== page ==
It has been stated by renown UX experts that, Project planning is a balancing act between getting the right amount of user input within the constraints of your project. I could not agree more with that statement. However, the skill is to work out the best use of your time, how to utilise the team at hand as well as ensuring there is sufficient time available to conduct the testing as well as incorporating the findings into the UX process.
In my experience, the planning phase of a project is just as important as the findings. I try to understand what I/the team have been asked to do and, working out the best combination of activities & processes that will give us the outcome needed, but also balancing within the time, budgetary and resource constraints of the project.
I undertake a UX project with the understanding, that its my job as a UX professional to deliver the best user experience within the time and budget available. I always attempt to replay this to the other team members.
Knowing what tools and software the UX team should use is again dependant on the budget and time for project to be delivered. Also, how often we can conduct usability testing, where and the related cost implications also need to be addressed from the outset.
The key principle I follow for my UX projects is the same; I ensure the involvement of the end users as often as possible. Ofcourse, budgetry constraints can have an influence on how often we involve the user, but user involvement will not only improve the output of the project, but will also help to inform decision making which can often delay projects.
Every project should contain a project brief, a good brief will clarify the reasons for the project and outline expected outcomes. Given the opportunity, I always try to go through this before we kick-off the project, ensuring that all stakeholders have reviewed the breif and get as much input as I can.
A good brief can contain:
- Description of the project – What is the project to do? The must haves and must-nots.
- Business goals, objectives, and expected outcomes — What the organization expects to gain from the project. For an online shop this might be to increase conversion rates, but other organizations may have less concrete goals such as improving understanding or feedback ratings.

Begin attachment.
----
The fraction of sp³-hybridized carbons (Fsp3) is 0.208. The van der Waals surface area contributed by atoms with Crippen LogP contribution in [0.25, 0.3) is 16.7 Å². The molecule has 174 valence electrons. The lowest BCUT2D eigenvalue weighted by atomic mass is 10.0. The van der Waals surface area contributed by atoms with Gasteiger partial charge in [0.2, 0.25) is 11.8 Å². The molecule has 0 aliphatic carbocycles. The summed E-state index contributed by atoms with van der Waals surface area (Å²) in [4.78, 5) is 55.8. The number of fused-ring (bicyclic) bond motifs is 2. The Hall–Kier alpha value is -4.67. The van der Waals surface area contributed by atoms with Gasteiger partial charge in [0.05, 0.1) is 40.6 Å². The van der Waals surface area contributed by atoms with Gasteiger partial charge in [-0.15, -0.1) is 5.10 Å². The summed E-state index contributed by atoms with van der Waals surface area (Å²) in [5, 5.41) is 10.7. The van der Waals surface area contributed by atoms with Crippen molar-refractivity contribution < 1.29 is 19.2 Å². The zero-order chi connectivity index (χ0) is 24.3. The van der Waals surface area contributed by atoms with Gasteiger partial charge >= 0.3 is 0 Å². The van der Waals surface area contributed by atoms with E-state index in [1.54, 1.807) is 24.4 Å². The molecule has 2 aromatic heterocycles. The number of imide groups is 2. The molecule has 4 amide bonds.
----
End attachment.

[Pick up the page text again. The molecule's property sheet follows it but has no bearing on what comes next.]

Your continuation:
- Target audience — Who does the organization want to be using their new product/service?
- Brand guidelines—Any requirements to convey existing brand personality, such as tone of voice, logos, use of imagery, and so on.
- Key stakeholders — Who is your point of contact? Who must you show your findings to? Who must approve your designs?
- Expected timings — When must the project be completed by? are there phases certain aspects must be completed by?
- Technological constraints — Are there any technologies the project must use? For example, content management systems or merchandising software. What are the strengths and weaknesses of the technology?
This is where I usually get everyone on the project together, thats the Stakeholders, Product owners, BA’s, UX teams, Design teams, Development teams as well as the suplimentary teams such as administrators, procurement and other facilitators. The main reason for the get together is:
- Have a discussion around the project brief
- What is expected from all the team members
- Share timelines for the various teams
- Ensure all members introduce each other
- Share contact information
Once this exercise is complete, I sit down with the UX and Design teams to discuss sprint cycles, break the team into silo’s of functionality, this helps manage the work and ensures all members of the team know what their responcibilites are and who their main contact would be in terms of management and stakeholders.